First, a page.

Grazing can increase biodiversity!
PFI members Bruce Carney and Jeff Boyd have been grazing cattle on a restored prairie in the Chichaqua Bottoms Wildlife Area in Polk County this summer and the past three summers as part of a project to monitor how grazing could affect the biodiversity of this prairie.
At a field day on Saturday, August 6, attendees heard scientists Tom Rosburg (pictured speaking above) and Keith Summerville of Drake University share their preliminary findings from this study. There have been challenges with the study, since the prairie was flooded in two out of the four years of the study. Following the floods, the cows have been grazing mostly annual grasses that would normally not be considered ideal forage or prairie grasses, since the perennial grasses such as switchgrass and big bluestem did not survive the flood very well.
Several “exclosures” – areas where the cattle have been excluded – such as the one pictured above, were used to assess the cattle grazing effect on vegetative growth and species composition. Plant species counts have not yet been completed, as the grasses in the grazed area are often impossible to identify in their grazed-off state.
Summerville said that most of the animal species he has been monitoring (e.g. birds, snakes, small mammals) have been found in equal or greater abundance on the grazed area than on the ungrazed prairie across the road.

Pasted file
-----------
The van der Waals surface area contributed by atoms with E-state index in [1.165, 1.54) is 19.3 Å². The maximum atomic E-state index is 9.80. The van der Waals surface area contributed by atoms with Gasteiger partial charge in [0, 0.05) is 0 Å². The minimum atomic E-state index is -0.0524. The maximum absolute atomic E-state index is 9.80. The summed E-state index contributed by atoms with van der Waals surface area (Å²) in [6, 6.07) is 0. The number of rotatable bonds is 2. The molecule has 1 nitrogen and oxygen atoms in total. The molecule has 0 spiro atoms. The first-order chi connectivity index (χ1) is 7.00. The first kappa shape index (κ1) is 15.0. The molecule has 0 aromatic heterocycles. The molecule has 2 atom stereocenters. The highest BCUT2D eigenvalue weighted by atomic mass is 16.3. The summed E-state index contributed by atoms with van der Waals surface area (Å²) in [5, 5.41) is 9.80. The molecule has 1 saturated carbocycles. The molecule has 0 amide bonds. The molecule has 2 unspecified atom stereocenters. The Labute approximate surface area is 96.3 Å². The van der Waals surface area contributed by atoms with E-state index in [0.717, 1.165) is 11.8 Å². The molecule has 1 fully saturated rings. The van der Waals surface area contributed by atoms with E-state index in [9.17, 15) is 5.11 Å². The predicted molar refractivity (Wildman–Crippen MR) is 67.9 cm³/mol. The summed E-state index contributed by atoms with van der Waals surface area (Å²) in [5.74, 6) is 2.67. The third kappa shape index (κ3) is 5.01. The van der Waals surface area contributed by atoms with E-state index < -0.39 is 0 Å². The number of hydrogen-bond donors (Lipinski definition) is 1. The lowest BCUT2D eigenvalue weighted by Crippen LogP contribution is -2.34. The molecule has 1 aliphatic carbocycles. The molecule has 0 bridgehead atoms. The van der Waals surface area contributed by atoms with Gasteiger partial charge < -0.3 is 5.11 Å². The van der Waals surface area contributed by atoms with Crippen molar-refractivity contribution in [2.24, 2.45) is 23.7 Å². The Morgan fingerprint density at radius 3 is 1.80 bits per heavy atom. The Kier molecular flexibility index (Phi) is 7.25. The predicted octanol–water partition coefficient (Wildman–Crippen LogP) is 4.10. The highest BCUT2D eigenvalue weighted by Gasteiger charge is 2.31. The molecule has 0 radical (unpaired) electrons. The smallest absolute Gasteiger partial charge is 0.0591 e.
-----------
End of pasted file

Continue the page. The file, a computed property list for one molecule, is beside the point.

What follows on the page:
Bruce Carney (above) also talked about how the cattle performed grazing the restored prairie. He said his cows have gained body condition each year during the three months they were at Chichaqua. Jeff Boyd’s cows have mostly lost body condition over the summers at Chichaqua (Bruce attributes this to winter management, saying Jeff’s cows start out the summer in better condition than his).
Nose pumps such as this one were used to water the cattle.
For the second part of the field day, we went to Bruce’s home farm. Pictured above is Bruce’s niece Emma Hay, who told us about the calf she showed at the county fair. She is standing in Bruce’s pasture that is dominated with tall fescue grass, so we also had a discussion about managing fescue pastures and preventing fescue toxicosis, lead by ISU Extension Beef Specialist Joe Sellers.
Having his cow herd grazing at Chichaqua for three months out of the summer has helped Bruce to be able to stockpile a lot of pasture for grazing in the winter (something tall fescue is especially good for), allowing him to feed less hay. He is also hoping that the increased rest periods on his home pastures the past four years have helped to increase his plant diversity and strengthened the root systems of his pasture plants, allowing him to have enough productivity next year to graze all of his livestock on the home farm without sacrificing winter stockpile.